Good oral health helps protect against cognitive decline. According to a study conducted by NYU researchers Rory Meyers College of Nursing, and published in JAMDA: The Journal of Post- Acute and Long-Term Care Medicine, the tooth loss represents a risk factor for cognitive impairment and dementia. The researchers add that with each lost tooth the risk of cognitive decline increases. As a clarification, this risk was not significant in the elderly wearing dentures, suggesting that a rapid treatment with dentures would protect against cognitive decline.
Previous studies have established a link between tooth loss and decreased cognitive function. How to explain such a correlation? Missing teeth can lead to difficulty chewing, which can contribute to nutritional deficiencies or promote changes in the brain. A growing body of research also indicates a link between gum disease, one of the main causes of tooth loss, and cognitive decline.
“Given the overwhelming number of people diagnosed with Alzheimer’s disease and dementia each year, and the potential to improve oral health throughout life, it is important to better understand the link between poor oral health and cognitive decline, ”said Bei Wu, professor of global health at NYU Rory Meyers College of Nursing and lead author of the study.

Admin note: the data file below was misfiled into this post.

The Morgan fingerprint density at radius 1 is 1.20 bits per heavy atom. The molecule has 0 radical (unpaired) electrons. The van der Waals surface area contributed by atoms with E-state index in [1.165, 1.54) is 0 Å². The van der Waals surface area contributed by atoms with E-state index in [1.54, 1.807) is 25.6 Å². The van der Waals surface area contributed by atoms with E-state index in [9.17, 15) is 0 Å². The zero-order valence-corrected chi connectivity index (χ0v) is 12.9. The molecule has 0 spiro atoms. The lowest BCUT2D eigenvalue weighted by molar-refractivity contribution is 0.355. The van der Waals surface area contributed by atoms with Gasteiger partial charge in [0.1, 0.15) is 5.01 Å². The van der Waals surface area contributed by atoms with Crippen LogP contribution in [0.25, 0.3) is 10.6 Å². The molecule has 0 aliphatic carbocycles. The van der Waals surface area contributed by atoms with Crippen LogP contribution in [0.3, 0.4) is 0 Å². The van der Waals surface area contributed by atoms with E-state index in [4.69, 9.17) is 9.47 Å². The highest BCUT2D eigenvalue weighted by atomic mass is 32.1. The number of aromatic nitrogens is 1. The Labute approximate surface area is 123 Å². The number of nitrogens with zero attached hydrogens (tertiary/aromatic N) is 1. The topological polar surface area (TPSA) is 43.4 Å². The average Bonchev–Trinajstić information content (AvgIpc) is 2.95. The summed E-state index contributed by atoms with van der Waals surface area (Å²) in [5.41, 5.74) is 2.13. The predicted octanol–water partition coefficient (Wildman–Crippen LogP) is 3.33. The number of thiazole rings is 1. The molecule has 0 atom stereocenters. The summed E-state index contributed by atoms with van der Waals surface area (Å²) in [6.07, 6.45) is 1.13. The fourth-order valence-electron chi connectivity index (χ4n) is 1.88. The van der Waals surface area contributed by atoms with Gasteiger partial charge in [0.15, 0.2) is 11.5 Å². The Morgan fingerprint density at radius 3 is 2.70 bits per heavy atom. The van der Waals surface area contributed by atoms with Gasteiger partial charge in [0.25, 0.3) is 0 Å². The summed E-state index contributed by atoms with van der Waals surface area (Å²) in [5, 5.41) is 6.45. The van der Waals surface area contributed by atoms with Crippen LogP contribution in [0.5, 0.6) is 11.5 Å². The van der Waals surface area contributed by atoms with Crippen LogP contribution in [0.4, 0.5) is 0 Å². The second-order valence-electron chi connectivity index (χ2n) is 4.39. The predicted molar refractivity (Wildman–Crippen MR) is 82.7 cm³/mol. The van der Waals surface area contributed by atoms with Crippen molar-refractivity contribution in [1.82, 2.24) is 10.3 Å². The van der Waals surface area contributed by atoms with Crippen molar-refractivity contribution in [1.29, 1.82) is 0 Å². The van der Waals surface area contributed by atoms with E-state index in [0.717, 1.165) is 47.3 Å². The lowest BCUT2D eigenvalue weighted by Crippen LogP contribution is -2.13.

Take care of your teeth
Together with his colleagues, they conducted a meta-analysis using longitudinal studies of tooth loss and cognitive impairment. The 14 studies included in their analysis involved a total of 34,074 adults and 4,689 cases of people with reduced cognitive function. Results? Researchers found that adults with more tooth loss had a risk 1.48 times higher to develop tcognitive rubles and 1.28 times the risk of being diagnosed with dementia. Additionally, those with fewer teeth were more likely to have cognitive impairment if they did not have a denture (23.8%) compared to those with a denture (16.9%).
According to their analyzes, they found that each missing tooth additional was associated with a 1.4% increased risk of cognitive impairment and a 1.1% increased risk of being diagnosed with dementia. “This ‘dose-response’ relationship between the number of missing teeth and the risk of decreased cognitive function considerably strengthens the evidence linking tooth loss to cognitive impairment, and provides evidence that tooth loss may in fact predict cognitive decline“Sums up Xiang Qi, a NYU Meyers doctoral student. One more reason to make oral hygiene a concern of all ages.